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  • First, they came for the coal industry, and I did not speak out — Because I was not in the coal industry.

    The battle over carbon will play a significant role in the long-term development of the tight oil plays in the United States. There is yet another push for a carbon tax underway in Washington, D.C. and in some states. Congressman Ted Deutch (D-Fla.) is leading the way in the House of Representatives with Reps. Francis Rooney (R-Fla.), Brian Fitzpatrick (R-Pa.), John Delaney (D-Md.), and Charlie Crist (D-Fla.) as co-sponsors. The Deutch proposal, officially “The Energy Innovation and Carbon Dividend Act,” would establish a carbon tax of $15 per ton of carbon dioxide equivalent in 2019, set to increase by $10 every year thereafter. The tax would be imposed mostly at the midstream level on the use, sale or transfer for use of “Covered Fuels,” such as crude oil, natural gas, coal and derived products.

    Shale operators are focused on continuing advancements in drilling, recovery and the infrastructure constraints that directly affect the bottom line. But they would be wise to keep an eye on the anti-carbon movement. The current administration has cut regulations that hampered energy development and, early in December, the Environmental Protection Agency (EPA) announced that it will revise an Obama-era rule on carbon capture and sequestration. While this rule is aimed at the coal industry, oil and gas producers should support the move. The reduction of regulations is welcomed by the energy industry, but the continuing push for a carbon tax should remind the industry to be engaged, vigilant and united.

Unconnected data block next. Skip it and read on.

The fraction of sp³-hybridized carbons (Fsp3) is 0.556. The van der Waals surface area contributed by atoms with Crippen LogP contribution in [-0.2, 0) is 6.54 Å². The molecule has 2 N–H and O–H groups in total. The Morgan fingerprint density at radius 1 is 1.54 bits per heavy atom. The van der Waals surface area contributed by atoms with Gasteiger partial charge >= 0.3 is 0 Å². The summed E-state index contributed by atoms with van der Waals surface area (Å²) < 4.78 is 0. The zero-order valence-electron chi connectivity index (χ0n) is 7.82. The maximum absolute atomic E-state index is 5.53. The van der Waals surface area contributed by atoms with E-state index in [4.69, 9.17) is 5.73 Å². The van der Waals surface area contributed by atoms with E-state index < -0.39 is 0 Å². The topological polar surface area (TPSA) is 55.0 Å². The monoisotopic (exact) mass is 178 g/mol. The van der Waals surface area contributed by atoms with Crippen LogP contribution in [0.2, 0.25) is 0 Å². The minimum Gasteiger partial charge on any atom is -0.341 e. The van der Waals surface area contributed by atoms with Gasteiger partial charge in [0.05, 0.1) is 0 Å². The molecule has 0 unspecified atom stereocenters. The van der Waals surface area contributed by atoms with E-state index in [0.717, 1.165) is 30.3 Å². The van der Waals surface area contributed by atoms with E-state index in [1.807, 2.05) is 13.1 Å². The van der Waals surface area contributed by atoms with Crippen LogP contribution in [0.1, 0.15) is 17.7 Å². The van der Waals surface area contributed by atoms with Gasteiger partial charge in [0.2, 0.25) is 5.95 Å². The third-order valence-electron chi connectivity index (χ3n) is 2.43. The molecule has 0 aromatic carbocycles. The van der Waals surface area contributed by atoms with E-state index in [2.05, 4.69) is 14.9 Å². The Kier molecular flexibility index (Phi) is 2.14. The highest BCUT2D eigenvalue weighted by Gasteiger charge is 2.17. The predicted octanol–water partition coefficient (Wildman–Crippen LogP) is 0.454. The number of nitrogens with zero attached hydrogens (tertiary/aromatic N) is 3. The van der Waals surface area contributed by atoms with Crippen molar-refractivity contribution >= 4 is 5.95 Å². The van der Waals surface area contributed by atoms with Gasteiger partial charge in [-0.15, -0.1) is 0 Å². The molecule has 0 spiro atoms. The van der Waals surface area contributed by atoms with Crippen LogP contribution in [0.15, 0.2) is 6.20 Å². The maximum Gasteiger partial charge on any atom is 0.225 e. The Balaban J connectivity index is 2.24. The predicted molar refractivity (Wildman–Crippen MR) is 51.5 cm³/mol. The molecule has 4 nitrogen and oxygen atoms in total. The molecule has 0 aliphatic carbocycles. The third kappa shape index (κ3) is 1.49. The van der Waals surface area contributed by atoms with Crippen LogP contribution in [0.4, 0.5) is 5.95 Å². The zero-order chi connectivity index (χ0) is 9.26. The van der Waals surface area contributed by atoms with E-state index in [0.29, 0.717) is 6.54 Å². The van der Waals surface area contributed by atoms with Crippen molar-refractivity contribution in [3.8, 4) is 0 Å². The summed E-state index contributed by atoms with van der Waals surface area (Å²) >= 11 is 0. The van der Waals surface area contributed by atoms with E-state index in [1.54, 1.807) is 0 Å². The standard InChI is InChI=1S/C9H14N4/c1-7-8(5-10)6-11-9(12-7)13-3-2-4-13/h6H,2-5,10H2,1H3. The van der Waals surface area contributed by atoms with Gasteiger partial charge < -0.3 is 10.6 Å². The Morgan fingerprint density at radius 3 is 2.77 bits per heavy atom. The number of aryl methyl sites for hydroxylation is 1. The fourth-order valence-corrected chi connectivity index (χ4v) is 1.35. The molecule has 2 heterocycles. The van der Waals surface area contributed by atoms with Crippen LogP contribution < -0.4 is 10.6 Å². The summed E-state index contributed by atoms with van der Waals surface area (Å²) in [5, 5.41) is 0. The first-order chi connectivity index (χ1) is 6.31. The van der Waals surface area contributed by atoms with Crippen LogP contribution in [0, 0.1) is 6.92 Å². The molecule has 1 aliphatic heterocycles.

Pro-energy policymakers in Washington, and around the country, are increasingly frustrated by the support some members of the natural gas industry are giving to the carbon tax proposals. These actions, quietly and not-so-quietly, echo the words of Niemöller, and while the natural gas industry can see some short-term benefit by supporting carbon tax efforts, in the long term they are simply fashioning their own noose.

    Large multi-national energy companies have touted themselves as “green” for years, investing in renewables and causes unrelated to their core business. Their reward? Lawsuits and bad publicity. Independent energy companies should avoid this game; the rules are not in their favor and the deck is stacked against them.

    Even the success of the shale revolution sends mixed messages. While it is true that the shale revolution has drastically reduced CO2 emissions, since 2005 CO2 emissions in the U.S. have dropped by 14 percent, yet global emissions increased by 17 percent. But touting that fact only gives credibility to the idea that carbon is bad. If environmental groups actually cared about a reduction in CO2 emissions, they would embrace the shale revolution, but they do not.

    A carbon tax will directly impact the Bakken and other tight-oil plays. Fewer than 14,000 unconventional wells have been drilled to date in the Bakken. That is less than 25 percent of the total number of wells that will be drilled to fully develop the shale play in North Dakota. Depending on demand and the price of oil, the North Dakota Department of Minerals Resources expects that it will take another 40 or 50 years to complete the drilling activity in the Bakken. But, if implemented, an escalating carbon tax will dramatically increase costs and reduce demand negatively impacting the economics of the tight-oil plays. Make no mistake, that is the goal.